perf issues with 3.6.0...(SMB2) (relnotes?)

Linda Walsh samba at
Thu Jun 30 15:13:37 MDT 2011

I'm working with Win7-64 and samba, so that's where these comments apply.
the news is mixed....first is that it's probably at least as fast as SMB. 
In some areas, it is faster. Certainly in network traffic it is 'better',
in so much as when I watch in wireshark, there are fewer separate packets
going back and forth.  I'd say that write performance throughput may be
slightly higher, but that's only in a 'feel' from the win7 side,
(I.e. can't be physically faster, since I know I measured top speed under
SMB, at 125MB/s  (on a Gb network, you can't get faster than that).
Reads under smb topped out around 119-121MB/s).

Well, windows 'writes' are 'going faster', BUT, the final acknowledgment
that things went ok, **seems** to take longer (this is subjective --
haven't done  extensive measurements)...  but what I see, (from progress
indicator in Adobe Photoshop writing out ~800MB files (i.e. when I save
my work), the 'write' indicator (green bar) goes by much more quickly, BUT,
then Adobe waits on the 'close''s the 'close' that takes MUCH longer.

I can't see why windows would have changed it's local buffering due to
protocol change, but it's possible -- but watching a network monitor
(xosview running on server), I see the network and disk write speeds going
about the same speeds as under SMB).  It's the final cleanup stages that
seem to be taking longer.   What I notice when a file is written, is
that the filename is 'created' as a zero length file.  Then a tmp-file
is written in the same dir with the data, and that's finally renamed
to the real file.

(Note: during some self-inflicted auth-probs trying to
fix another prob, the 'rename' would fail.  I.e. it would create the
0-len file, write the tmp, THEN, the rename would fail with 'file-exists'
failure (fortunately with 'vfs_recycle' turned on, I'd find the
~pfXXXXX files in the appropriate recycle dir, and renamed, they'd be
the 'saved' file!  I wouldn't recommend that as  normal way to save files!)
Once the 'auth' problems were corrected (my passwd db was corrupt by
my attempting to solve the enum users '*' issue not working) by restoring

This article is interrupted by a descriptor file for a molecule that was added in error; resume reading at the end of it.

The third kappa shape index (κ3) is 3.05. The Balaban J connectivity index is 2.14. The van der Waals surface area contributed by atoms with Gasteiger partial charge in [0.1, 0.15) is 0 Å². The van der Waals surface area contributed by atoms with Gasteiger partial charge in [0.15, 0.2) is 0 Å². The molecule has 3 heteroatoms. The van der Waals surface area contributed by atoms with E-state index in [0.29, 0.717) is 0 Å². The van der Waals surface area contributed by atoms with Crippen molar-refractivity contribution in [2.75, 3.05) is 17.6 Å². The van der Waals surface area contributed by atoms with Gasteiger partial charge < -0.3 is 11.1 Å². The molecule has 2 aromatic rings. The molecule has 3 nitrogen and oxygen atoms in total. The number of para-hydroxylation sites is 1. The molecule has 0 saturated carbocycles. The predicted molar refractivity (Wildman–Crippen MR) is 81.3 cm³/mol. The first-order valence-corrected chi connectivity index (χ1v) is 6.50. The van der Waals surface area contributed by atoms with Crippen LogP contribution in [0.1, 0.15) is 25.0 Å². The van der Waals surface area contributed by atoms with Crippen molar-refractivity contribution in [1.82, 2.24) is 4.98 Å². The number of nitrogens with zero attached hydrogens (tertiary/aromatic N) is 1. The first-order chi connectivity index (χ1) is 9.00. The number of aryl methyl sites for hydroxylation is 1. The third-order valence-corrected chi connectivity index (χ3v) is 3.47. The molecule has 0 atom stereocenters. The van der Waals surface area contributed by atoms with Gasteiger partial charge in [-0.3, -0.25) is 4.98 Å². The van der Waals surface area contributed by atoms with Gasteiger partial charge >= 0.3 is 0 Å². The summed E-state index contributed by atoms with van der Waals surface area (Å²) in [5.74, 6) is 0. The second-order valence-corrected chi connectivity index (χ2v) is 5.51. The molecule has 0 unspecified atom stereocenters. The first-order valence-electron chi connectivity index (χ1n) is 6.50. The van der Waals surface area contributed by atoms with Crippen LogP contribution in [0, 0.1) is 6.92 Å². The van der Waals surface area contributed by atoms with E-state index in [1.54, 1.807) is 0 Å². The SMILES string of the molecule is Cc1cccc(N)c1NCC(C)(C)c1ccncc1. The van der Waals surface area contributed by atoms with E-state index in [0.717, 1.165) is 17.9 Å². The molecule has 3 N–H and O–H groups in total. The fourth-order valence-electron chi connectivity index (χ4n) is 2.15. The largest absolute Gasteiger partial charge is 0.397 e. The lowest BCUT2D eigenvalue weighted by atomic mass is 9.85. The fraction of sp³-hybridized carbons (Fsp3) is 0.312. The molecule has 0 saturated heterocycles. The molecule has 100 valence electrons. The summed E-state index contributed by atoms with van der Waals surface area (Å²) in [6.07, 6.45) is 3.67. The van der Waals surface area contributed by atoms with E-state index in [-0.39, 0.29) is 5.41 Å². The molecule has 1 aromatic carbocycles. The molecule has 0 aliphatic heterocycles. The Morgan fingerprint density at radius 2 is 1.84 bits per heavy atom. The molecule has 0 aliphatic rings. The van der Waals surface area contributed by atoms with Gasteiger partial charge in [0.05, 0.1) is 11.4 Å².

from that morning's backup, that prob went away)).

But in addition to the long lag on 'close times', I see an extra 2-3
second delay upon opening any network share directory (SMB wait was,
"effectively", none).

But the main problem I notice -- if am playing AUDIO on windows from
an SMB file, I now get MANY long dropouts (even under SMB had my song
player's buffer set to ~350ms).  Now, even 3000ms isn't enough!  I've
also reduced the number of 'send-buffers' on my network card's tcp offload
buffers by 75% (2048->512)...though the rcv buffers are still @ 2048.

I originally had them set high to get the high throughput with SMB
(I also use a 9014 size MTU on my net)...

I have yet to engage in more tuning, but I wanted to document this as
a 'cautionary' note -- for those upgrading to using SMB2, in that a
network stack tuned for perf under SMB, might required alot of rework to
retune for SMB2...(and still haven't gotten to the ideal mix, AND I know
(told by Volker(?)) that SMB2 is being artificially limited in it's
max packet size to 64K rather than the default 1M allowed under Win7,
so the problem could be worse when fuller packet sizes are enabled.

Now I understand some of the advice I saw on the Win7 forums about turning
off TCP-large send/receve offload, on network cards and such...basically
it seems otherwise, Win7 will saturate an SMB2 connection and disallow
smaller reads needed for 'audio' to work ...

I currently do *NOT* have QOS enabled on my network stack (under SMB
it never created any noticeable benefit)....   I might try that next
as well as continuing to lower the amount of allowed buffer offloading
on the card -- hopefully it won't impact my overall throughput -- which
may be higher on win7 due to the SMB2 protocol.   But it' is requiring
a whole new approach to network stack tuning...

More information about the samba-technical mailing list